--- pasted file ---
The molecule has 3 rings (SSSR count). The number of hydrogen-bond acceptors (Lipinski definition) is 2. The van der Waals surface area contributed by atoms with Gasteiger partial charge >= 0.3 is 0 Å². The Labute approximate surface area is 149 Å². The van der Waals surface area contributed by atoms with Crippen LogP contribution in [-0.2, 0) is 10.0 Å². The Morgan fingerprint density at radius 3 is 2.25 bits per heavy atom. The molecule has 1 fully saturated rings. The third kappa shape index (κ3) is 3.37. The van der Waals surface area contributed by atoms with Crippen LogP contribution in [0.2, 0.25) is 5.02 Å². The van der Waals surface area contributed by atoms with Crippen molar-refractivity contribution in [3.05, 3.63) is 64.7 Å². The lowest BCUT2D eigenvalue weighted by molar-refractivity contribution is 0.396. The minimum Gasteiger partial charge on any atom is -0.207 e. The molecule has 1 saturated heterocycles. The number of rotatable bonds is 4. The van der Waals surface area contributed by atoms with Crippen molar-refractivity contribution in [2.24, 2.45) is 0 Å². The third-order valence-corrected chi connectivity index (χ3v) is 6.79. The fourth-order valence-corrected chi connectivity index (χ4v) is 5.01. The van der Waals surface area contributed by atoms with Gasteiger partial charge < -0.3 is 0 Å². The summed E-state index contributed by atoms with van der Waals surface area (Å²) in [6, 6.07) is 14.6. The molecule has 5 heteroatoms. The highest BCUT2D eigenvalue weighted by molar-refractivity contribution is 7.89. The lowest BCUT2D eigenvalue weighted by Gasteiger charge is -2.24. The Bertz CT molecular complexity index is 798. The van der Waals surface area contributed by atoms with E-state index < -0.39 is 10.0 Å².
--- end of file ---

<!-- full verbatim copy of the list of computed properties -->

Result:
The molecule has 3 rings (SSSR count). The number of hydrogen-bond acceptors (Lipinski definition) is 2. The van der Waals surface area contributed by atoms with Gasteiger partial charge >= 0.3 is 0 Å². The Labute approximate surface area is 149 Å². The van der Waals surface area contributed by atoms with Crippen LogP contribution in [-0.2, 0) is 10.0 Å². The Morgan fingerprint density at radius 3 is 2.25 bits per heavy atom. The molecule has 1 fully saturated rings. The third kappa shape index (κ3) is 3.37. The van der Waals surface area contributed by atoms with Crippen LogP contribution in [0.2, 0.25) is 5.02 Å². The van der Waals surface area contributed by atoms with Crippen molar-refractivity contribution in [3.05, 3.63) is 64.7 Å². The lowest BCUT2D eigenvalue weighted by molar-refractivity contribution is 0.396. The minimum Gasteiger partial charge on any atom is -0.207 e. The molecule has 1 saturated heterocycles. The number of rotatable bonds is 4. The van der Waals surface area contributed by atoms with Crippen molar-refractivity contribution in [2.24, 2.45) is 0 Å². The third-order valence-corrected chi connectivity index (χ3v) is 6.79. The fourth-order valence-corrected chi connectivity index (χ4v) is 5.01. The van der Waals surface area contributed by atoms with Gasteiger partial charge < -0.3 is 0 Å². The summed E-state index contributed by atoms with van der Waals surface area (Å²) in [6, 6.07) is 14.6. The molecule has 5 heteroatoms. The highest BCUT2D eigenvalue weighted by molar-refractivity contribution is 7.89. The lowest BCUT2D eigenvalue weighted by Gasteiger charge is -2.24. The Bertz CT molecular complexity index is 798. The van der Waals surface area contributed by atoms with E-state index < -0.39 is 10.0 Å².